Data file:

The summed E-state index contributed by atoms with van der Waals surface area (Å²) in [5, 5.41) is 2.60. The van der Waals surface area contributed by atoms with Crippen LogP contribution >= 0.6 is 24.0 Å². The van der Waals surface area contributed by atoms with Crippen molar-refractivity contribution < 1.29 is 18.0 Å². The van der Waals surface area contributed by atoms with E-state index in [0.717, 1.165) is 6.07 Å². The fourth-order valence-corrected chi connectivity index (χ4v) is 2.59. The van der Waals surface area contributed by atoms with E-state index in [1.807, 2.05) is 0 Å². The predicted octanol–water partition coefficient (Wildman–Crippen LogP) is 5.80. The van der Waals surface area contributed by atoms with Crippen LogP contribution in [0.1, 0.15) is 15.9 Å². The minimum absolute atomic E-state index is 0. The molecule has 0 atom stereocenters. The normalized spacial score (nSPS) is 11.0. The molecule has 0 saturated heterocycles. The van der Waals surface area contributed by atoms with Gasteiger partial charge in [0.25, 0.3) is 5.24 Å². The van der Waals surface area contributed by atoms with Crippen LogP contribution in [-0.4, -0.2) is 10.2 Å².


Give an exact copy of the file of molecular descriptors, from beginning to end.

The summed E-state index contributed by atoms with van der Waals surface area (Å²) in [5, 5.41) is 2.60. The van der Waals surface area contributed by atoms with Crippen LogP contribution >= 0.6 is 24.0 Å². The van der Waals surface area contributed by atoms with Crippen molar-refractivity contribution < 1.29 is 18.0 Å². The van der Waals surface area contributed by atoms with E-state index in [0.717, 1.165) is 6.07 Å². The fourth-order valence-corrected chi connectivity index (χ4v) is 2.59. The van der Waals surface area contributed by atoms with E-state index in [1.807, 2.05) is 0 Å². The predicted octanol–water partition coefficient (Wildman–Crippen LogP) is 5.80. The van der Waals surface area contributed by atoms with Crippen LogP contribution in [0.1, 0.15) is 15.9 Å². The minimum absolute atomic E-state index is 0. The molecule has 0 atom stereocenters. The normalized spacial score (nSPS) is 11.0. The molecule has 0 saturated heterocycles. The van der Waals surface area contributed by atoms with Gasteiger partial charge in [0.25, 0.3) is 5.24 Å². The van der Waals surface area contributed by atoms with Crippen LogP contribution in [-0.4, -0.2) is 10.2 Å².